Tuesday, August 26, 2008

To Hell With Hell

Don’t know if I’ve talked about hell before, and this is not going to be an explanation of what it is and it isn’t. This entry comes about though, as I am reliably informed that people seem to think that their existence here on earth is hell. I can sympathise to a degree with their plight. A lot of people around the world are living in varying degrees of hardship, persecution, torture, suffering and torment that few would be able to cope with. For all that though, I still think this is a cheap view of hell, even as we have a pretty cheap view of heaven as our mortal finite concepts and imaginations only give brief glimpses and hints as to what beauty awaits us should we be found in Christ on His return.

In any case, for all the misery that people are enduring to different extents in different contexts I get the impression that the role of a peacemaker (part of the deal of those who follow Christ) is to bridge the gap between the perception of their hellish existence and a path of seeing it from a godly perspective which doesn’t always alleviate the physical circumstances necessarily but allows the spirit of love, joy, peace and righteousness to inform the view of that circumstance. In this way it’s the chance to see the answer to the prayer of the heavenly kingdom seen on earth as we replace the person’s sense of hell with our best Spirit-driven efforts to announce and reveal heaven on earth. So to hell with the hell that people endure and let the righteousness, beauty and joy of the presence of Christ pervade the lives of those to whom we come in contact through our word and witness. That means it’s as much a glass of water, a listening ear and relief of pain as it is the proclamation of God’s love expressed in Christ’s sacrifice.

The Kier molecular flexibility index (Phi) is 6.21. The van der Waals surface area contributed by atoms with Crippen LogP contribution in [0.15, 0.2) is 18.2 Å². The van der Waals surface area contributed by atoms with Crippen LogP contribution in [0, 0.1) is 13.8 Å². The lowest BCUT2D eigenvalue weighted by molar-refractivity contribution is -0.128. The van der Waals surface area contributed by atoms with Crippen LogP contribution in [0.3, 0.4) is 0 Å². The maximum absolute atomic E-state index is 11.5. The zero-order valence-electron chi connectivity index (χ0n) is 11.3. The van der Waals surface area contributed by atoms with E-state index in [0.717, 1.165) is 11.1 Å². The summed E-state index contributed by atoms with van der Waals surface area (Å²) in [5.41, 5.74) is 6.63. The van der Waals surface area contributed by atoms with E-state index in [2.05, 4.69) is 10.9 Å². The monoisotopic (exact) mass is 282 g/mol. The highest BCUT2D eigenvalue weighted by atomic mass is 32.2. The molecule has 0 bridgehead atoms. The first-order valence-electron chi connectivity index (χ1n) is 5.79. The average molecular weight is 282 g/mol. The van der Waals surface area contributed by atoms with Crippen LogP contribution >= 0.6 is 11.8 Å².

Now let me get this clear. My heart does break at hearing the kind of things people have to go through and the lack of love, respect and basic necessities people endure through, but it’s very true to me that while there’s life there is a glimmer of hope in that situation. That is why it’s not hell to me. Also when I note how some cultures and communities rise above their plight and are able to carry on and persevere through the trials – check those who went through slavery – then there’s no reason to accept the status quo. Real hell would be not even having that opportunity or glimmer to see things from God’s perspective. Real hell would be never having a chance to see that brighter future in Christ. Real hell would be eternity without God.

This though also runs into the issue about what heaven is like and the arguments that people put to me as to why it would be boring ig everything was perfect and how we need the evil to appreciate the good. I’ve never found these arguments to be particularly convincing. Sure if I never had a problem I wouldn’t know God could solve them, but that’s only because I wouldn’t need God to solve them and presumably our relationship would revert to how it was with Adam and God pre-Fall and what Jesus indicates in His time on earth. I so want to open up people to the fact that we were not meant to be this way, and this way is not going to stay with us forever. There’s got to be something in a perspective on perfection that helps us realise ourselves and just how hard the discrepancy is. I believe that is available in and only through Christ.

I also think this informs us as to the whole issue of living this life to see the kingdom come but also living in the light of the fact that this is not our resting place, this is not our abiding home, but there is one to come and we so want to see it and invite others to live today in the light of that eternity.

For His Name's Sake
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1 comment:

J. R. Miller said...

Hiey, my name is Joe. I came to your Site via your last post on Alan's blog.

Good thoughts here. I will be sure to bookmark and read along brother.